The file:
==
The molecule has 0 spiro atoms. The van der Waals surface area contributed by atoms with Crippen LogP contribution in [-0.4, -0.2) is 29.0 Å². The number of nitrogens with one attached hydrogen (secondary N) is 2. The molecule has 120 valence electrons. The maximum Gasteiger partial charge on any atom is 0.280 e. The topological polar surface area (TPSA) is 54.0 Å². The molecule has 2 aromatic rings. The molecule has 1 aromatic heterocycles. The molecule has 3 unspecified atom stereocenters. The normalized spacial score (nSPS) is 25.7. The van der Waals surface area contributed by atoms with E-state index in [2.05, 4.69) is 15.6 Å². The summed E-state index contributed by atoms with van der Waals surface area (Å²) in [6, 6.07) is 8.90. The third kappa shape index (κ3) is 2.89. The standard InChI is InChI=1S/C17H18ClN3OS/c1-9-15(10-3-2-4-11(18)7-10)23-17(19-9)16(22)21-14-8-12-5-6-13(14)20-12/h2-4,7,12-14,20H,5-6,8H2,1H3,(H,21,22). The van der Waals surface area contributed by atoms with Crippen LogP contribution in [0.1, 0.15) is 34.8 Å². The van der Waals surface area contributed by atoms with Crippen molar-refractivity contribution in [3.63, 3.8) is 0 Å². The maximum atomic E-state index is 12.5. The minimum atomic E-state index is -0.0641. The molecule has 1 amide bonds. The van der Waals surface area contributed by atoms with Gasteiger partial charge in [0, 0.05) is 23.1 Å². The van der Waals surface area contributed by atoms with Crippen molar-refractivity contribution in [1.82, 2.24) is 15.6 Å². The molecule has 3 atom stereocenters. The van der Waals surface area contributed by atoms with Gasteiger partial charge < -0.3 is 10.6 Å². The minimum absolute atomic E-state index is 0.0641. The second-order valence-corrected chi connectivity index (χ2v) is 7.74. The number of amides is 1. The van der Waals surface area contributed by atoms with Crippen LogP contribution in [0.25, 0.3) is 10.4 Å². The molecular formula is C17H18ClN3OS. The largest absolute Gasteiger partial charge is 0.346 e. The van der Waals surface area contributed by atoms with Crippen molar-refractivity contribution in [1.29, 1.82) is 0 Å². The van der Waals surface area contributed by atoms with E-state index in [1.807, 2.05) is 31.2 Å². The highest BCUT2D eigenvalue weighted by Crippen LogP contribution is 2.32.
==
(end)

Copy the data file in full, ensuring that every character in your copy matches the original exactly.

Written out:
The molecule has 0 spiro atoms. The van der Waals surface area contributed by atoms with Crippen LogP contribution in [-0.4, -0.2) is 29.0 Å². The number of nitrogens with one attached hydrogen (secondary N) is 2. The molecule has 120 valence electrons. The maximum Gasteiger partial charge on any atom is 0.280 e. The topological polar surface area (TPSA) is 54.0 Å². The molecule has 2 aromatic rings. The molecule has 1 aromatic heterocycles. The molecule has 3 unspecified atom stereocenters. The normalized spacial score (nSPS) is 25.7. The van der Waals surface area contributed by atoms with E-state index in [2.05, 4.69) is 15.6 Å². The summed E-state index contributed by atoms with van der Waals surface area (Å²) in [6, 6.07) is 8.90. The third kappa shape index (κ3) is 2.89. The standard InChI is InChI=1S/C17H18ClN3OS/c1-9-15(10-3-2-4-11(18)7-10)23-17(19-9)16(22)21-14-8-12-5-6-13(14)20-12/h2-4,7,12-14,20H,5-6,8H2,1H3,(H,21,22). The van der Waals surface area contributed by atoms with Crippen LogP contribution in [0.1, 0.15) is 34.8 Å². The van der Waals surface area contributed by atoms with Crippen molar-refractivity contribution in [3.63, 3.8) is 0 Å². The maximum atomic E-state index is 12.5. The minimum atomic E-state index is -0.0641. The molecule has 1 amide bonds. The van der Waals surface area contributed by atoms with Gasteiger partial charge in [0, 0.05) is 23.1 Å². The van der Waals surface area contributed by atoms with Crippen molar-refractivity contribution in [1.82, 2.24) is 15.6 Å². The molecule has 3 atom stereocenters. The van der Waals surface area contributed by atoms with Gasteiger partial charge < -0.3 is 10.6 Å². The minimum absolute atomic E-state index is 0.0641. The second-order valence-corrected chi connectivity index (χ2v) is 7.74. The number of amides is 1. The van der Waals surface area contributed by atoms with Crippen LogP contribution in [0.25, 0.3) is 10.4 Å². The molecular formula is C17H18ClN3OS. The largest absolute Gasteiger partial charge is 0.346 e. The van der Waals surface area contributed by atoms with Crippen molar-refractivity contribution in [1.29, 1.82) is 0 Å². The van der Waals surface area contributed by atoms with E-state index in [1.807, 2.05) is 31.2 Å². The highest BCUT2D eigenvalue weighted by Crippen LogP contribution is 2.32.